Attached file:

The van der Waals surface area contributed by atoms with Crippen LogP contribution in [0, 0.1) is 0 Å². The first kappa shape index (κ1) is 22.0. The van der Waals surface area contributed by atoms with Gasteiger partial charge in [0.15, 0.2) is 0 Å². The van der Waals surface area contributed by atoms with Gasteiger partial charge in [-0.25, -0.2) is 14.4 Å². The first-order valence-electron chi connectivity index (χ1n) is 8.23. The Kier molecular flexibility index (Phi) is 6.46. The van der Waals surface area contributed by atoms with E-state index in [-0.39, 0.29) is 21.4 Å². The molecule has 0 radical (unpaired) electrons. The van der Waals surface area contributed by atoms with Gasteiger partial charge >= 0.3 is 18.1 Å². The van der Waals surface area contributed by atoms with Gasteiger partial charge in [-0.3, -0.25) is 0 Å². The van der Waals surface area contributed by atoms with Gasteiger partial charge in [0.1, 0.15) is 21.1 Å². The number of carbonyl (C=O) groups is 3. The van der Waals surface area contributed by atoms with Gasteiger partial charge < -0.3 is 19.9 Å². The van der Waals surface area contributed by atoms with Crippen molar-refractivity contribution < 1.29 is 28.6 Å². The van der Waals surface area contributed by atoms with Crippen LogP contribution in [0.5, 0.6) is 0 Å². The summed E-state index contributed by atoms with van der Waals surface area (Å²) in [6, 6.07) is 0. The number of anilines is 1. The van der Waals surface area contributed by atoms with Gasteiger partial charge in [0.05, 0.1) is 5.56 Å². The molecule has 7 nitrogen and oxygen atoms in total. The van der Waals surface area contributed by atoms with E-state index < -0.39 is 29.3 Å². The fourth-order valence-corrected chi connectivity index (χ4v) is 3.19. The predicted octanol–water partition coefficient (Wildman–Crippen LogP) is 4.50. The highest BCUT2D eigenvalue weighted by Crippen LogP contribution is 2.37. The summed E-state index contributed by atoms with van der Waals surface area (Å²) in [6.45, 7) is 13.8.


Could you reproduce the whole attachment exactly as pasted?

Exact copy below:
The van der Waals surface area contributed by atoms with Crippen LogP contribution in [0, 0.1) is 0 Å². The first kappa shape index (κ1) is 22.0. The van der Waals surface area contributed by atoms with Gasteiger partial charge in [0.15, 0.2) is 0 Å². The van der Waals surface area contributed by atoms with Gasteiger partial charge in [-0.25, -0.2) is 14.4 Å². The first-order valence-electron chi connectivity index (χ1n) is 8.23. The Kier molecular flexibility index (Phi) is 6.46. The van der Waals surface area contributed by atoms with E-state index in [-0.39, 0.29) is 21.4 Å². The molecule has 0 radical (unpaired) electrons. The van der Waals surface area contributed by atoms with Gasteiger partial charge >= 0.3 is 18.1 Å². The van der Waals surface area contributed by atoms with Gasteiger partial charge in [-0.3, -0.25) is 0 Å². The van der Waals surface area contributed by atoms with Gasteiger partial charge in [0.1, 0.15) is 21.1 Å². The number of carbonyl (C=O) groups is 3. The van der Waals surface area contributed by atoms with Gasteiger partial charge < -0.3 is 19.9 Å². The van der Waals surface area contributed by atoms with Crippen molar-refractivity contribution < 1.29 is 28.6 Å². The van der Waals surface area contributed by atoms with Crippen LogP contribution in [0.5, 0.6) is 0 Å². The summed E-state index contributed by atoms with van der Waals surface area (Å²) in [6, 6.07) is 0. The number of anilines is 1. The van der Waals surface area contributed by atoms with Gasteiger partial charge in [0.05, 0.1) is 5.56 Å². The molecule has 7 nitrogen and oxygen atoms in total. The van der Waals surface area contributed by atoms with E-state index < -0.39 is 29.3 Å². The fourth-order valence-corrected chi connectivity index (χ4v) is 3.19. The predicted octanol–water partition coefficient (Wildman–Crippen LogP) is 4.50. The highest BCUT2D eigenvalue weighted by Crippen LogP contribution is 2.37. The summed E-state index contributed by atoms with van der Waals surface area (Å²) in [6.45, 7) is 13.8.